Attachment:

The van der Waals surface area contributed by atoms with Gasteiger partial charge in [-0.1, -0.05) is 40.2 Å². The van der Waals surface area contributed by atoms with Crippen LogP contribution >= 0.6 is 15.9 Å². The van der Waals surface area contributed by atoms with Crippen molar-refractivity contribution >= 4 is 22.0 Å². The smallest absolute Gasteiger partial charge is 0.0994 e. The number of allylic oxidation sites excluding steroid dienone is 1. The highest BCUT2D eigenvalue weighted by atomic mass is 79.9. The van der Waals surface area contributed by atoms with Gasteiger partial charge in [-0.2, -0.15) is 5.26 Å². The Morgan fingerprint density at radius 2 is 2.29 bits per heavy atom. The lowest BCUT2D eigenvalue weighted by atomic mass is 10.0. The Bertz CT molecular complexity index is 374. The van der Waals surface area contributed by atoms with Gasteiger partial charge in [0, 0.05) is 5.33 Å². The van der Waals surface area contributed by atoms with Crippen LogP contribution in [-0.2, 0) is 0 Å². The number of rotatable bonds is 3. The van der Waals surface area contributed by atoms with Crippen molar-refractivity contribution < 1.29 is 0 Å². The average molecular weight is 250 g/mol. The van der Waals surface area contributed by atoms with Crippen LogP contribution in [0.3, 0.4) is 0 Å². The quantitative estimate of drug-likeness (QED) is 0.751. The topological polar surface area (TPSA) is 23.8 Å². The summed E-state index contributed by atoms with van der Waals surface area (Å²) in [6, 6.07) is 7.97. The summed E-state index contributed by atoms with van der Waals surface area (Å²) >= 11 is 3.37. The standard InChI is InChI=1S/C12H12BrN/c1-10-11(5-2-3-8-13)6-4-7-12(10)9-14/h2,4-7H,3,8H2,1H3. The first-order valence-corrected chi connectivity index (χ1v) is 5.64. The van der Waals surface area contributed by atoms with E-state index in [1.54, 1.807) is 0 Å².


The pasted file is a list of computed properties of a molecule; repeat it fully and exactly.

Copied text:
The van der Waals surface area contributed by atoms with Gasteiger partial charge in [-0.1, -0.05) is 40.2 Å². The van der Waals surface area contributed by atoms with Crippen LogP contribution >= 0.6 is 15.9 Å². The van der Waals surface area contributed by atoms with Crippen molar-refractivity contribution >= 4 is 22.0 Å². The smallest absolute Gasteiger partial charge is 0.0994 e. The number of allylic oxidation sites excluding steroid dienone is 1. The highest BCUT2D eigenvalue weighted by atomic mass is 79.9. The van der Waals surface area contributed by atoms with Gasteiger partial charge in [-0.2, -0.15) is 5.26 Å². The Morgan fingerprint density at radius 2 is 2.29 bits per heavy atom. The lowest BCUT2D eigenvalue weighted by atomic mass is 10.0. The Bertz CT molecular complexity index is 374. The van der Waals surface area contributed by atoms with Gasteiger partial charge in [0, 0.05) is 5.33 Å². The van der Waals surface area contributed by atoms with Crippen LogP contribution in [-0.2, 0) is 0 Å². The number of rotatable bonds is 3. The van der Waals surface area contributed by atoms with Crippen molar-refractivity contribution < 1.29 is 0 Å². The average molecular weight is 250 g/mol. The van der Waals surface area contributed by atoms with Crippen LogP contribution in [0.3, 0.4) is 0 Å². The quantitative estimate of drug-likeness (QED) is 0.751. The topological polar surface area (TPSA) is 23.8 Å². The summed E-state index contributed by atoms with van der Waals surface area (Å²) in [6, 6.07) is 7.97. The summed E-state index contributed by atoms with van der Waals surface area (Å²) >= 11 is 3.37. The standard InChI is InChI=1S/C12H12BrN/c1-10-11(5-2-3-8-13)6-4-7-12(10)9-14/h2,4-7H,3,8H2,1H3. The first-order valence-corrected chi connectivity index (χ1v) is 5.64. The van der Waals surface area contributed by atoms with E-state index in [1.54, 1.807) is 0 Å².